Old Alaska ferries begin their journey to Spain
Two old Alaska Marine Highway ferries began their journey to Spain on Friday morning.
A crowd gathered as tugs pulled the Fairweather and Chenega fast ferries from Ketchikan’s Ward Cove to a waiting transport vessel.
âBig things are happening. Who doesn’t want to see this? remarked Kalijah Lecornu, standing at Murphy’s Landing, a few miles north of downtown Ketchikan. He saw two Amak Towing tugs pulling the 235-foot Chenega State Ferry onto a waiting heavy transport vessel.
The 711-foot Red Zed 1 arrived in Ketchikan in April in preparation for this time. As Lecornu and a crowd of a few dozen watch, the ship is partially submerged – it is taken out on the water to allow ferries to be pulled aboard and secured by divers. Later, the ship will pump water from its ballast tanks, bringing its deck – and the Chenega and the Fairweather – back above the surface.
But from shore, progress seems rather slow.
âYes, a big boat that takes a long time. I think it’s backwards for now. But really, [itâs] always so exciting. The thumbs are moving [are] breathtaking, âLecornu said.
The Red Zed has become a familiar sight in recent months in Ketchikan’s Tongass Narrows. Angie Taggart said she looks at the huge U-shaped ship almost every day as she drives past to walk her dogs at Ward Lake.
âWe’re all waiting – I think the whole city has been waiting to see this process for a few months. But it’s sad to see the ferries leaving, âshe said.
Several people said it was a bittersweet occasion.
âFor me, it’s sad to see him disappear,â said retired Alaska Sea Route captain Bill Hopkins, watching from the shore.
He said he viewed the ships as a symbol of mismanagement of the ferry system. He says things started to change once aluminum hull catamarans entered service in the mid-2000s.
âFrom my perspective, as soon as these ships entered the fleet, so much money was diverted to their direction. [that] the rest of the fleet suffered somewhat as the rest of the fleet got older and maintenance became critical, âhe said. âThe money has dispersed too much. “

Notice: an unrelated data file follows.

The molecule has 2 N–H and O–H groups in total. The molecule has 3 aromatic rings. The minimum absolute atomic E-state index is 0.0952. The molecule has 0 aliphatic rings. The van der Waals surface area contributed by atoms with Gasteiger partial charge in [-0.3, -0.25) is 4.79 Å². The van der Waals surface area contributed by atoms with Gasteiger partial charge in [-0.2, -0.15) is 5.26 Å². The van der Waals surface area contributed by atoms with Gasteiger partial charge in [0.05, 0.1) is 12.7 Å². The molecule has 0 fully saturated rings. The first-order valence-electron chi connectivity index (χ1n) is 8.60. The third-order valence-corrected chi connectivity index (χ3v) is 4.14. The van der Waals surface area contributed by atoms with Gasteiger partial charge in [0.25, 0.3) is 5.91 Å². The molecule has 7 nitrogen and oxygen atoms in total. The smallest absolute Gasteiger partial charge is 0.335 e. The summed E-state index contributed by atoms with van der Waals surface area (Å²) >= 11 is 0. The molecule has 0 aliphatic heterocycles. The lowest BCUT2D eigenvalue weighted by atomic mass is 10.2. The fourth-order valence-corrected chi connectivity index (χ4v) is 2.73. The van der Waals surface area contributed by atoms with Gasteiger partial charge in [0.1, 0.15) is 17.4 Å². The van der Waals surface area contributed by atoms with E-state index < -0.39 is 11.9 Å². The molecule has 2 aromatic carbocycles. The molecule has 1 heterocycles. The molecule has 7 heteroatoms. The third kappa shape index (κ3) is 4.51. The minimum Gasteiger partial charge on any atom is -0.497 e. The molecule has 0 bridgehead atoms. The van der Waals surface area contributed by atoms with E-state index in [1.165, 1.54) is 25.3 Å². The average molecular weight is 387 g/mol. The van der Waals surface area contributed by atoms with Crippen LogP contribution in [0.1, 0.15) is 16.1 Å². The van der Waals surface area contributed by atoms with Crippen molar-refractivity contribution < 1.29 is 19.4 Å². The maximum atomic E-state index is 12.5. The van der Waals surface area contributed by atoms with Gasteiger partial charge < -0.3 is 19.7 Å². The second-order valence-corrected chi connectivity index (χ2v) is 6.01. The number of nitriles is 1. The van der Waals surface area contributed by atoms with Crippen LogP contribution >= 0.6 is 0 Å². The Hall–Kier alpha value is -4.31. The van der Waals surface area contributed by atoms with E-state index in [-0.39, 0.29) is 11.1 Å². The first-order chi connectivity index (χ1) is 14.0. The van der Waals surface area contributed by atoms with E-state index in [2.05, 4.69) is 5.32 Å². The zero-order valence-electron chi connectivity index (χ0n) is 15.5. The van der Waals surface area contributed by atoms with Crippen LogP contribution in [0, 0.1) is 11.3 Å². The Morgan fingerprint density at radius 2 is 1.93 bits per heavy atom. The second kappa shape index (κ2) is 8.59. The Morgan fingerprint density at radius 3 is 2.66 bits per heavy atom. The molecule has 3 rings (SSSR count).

The construction of the two fast ferries cost the state $ 68 million. Although their speed made them popular, they took more fuel and maintenance to operate and struggled in rough seas. Cost-cutting decisions took them out of service after about a decade of serving communities in Alaska. The state of Alaska negotiated $ 5.1 million for the couple in a sealed auction to a Spanish ferry company.
Hopkins has said he would like to see the state make smarter investments in the future.
âThey have done everything they can, except replace the old ships that need to be replaced. They tried the high speed ferries. They tried the Alaska class ferries. They do anything and everything except what they should be doing, âhe said.
He says the next ship purchased by the state ferry system is expected to replace the Malaspina. This 450-passenger ship has broken down and is unlikely to sail on a state ferry route again. Governor Mike Dunleavy recently offered the 58-year-old ferry to the Philippines for free.
Several people shared fond memories of driving the Blue and Gold Alaska ferries. Kathy Gibb Banie said she was on the Malaspina’s maiden voyage when she was a baby. But she said she was dismayed by budget cuts in recent years that have resulted in fewer services.
âThe ferry system is the lifeline here. Sadly, it’s almost a lost lifeline, and we’ve had enough, âshe said.
The Spanish ferry operator Trasmapi manages catamarans to and from the island of Ibiza in the Mediterranean Sea. To get there, the Red Zed will take them to the Atlantic via the Panama Canal and the Strait of Gibraltar.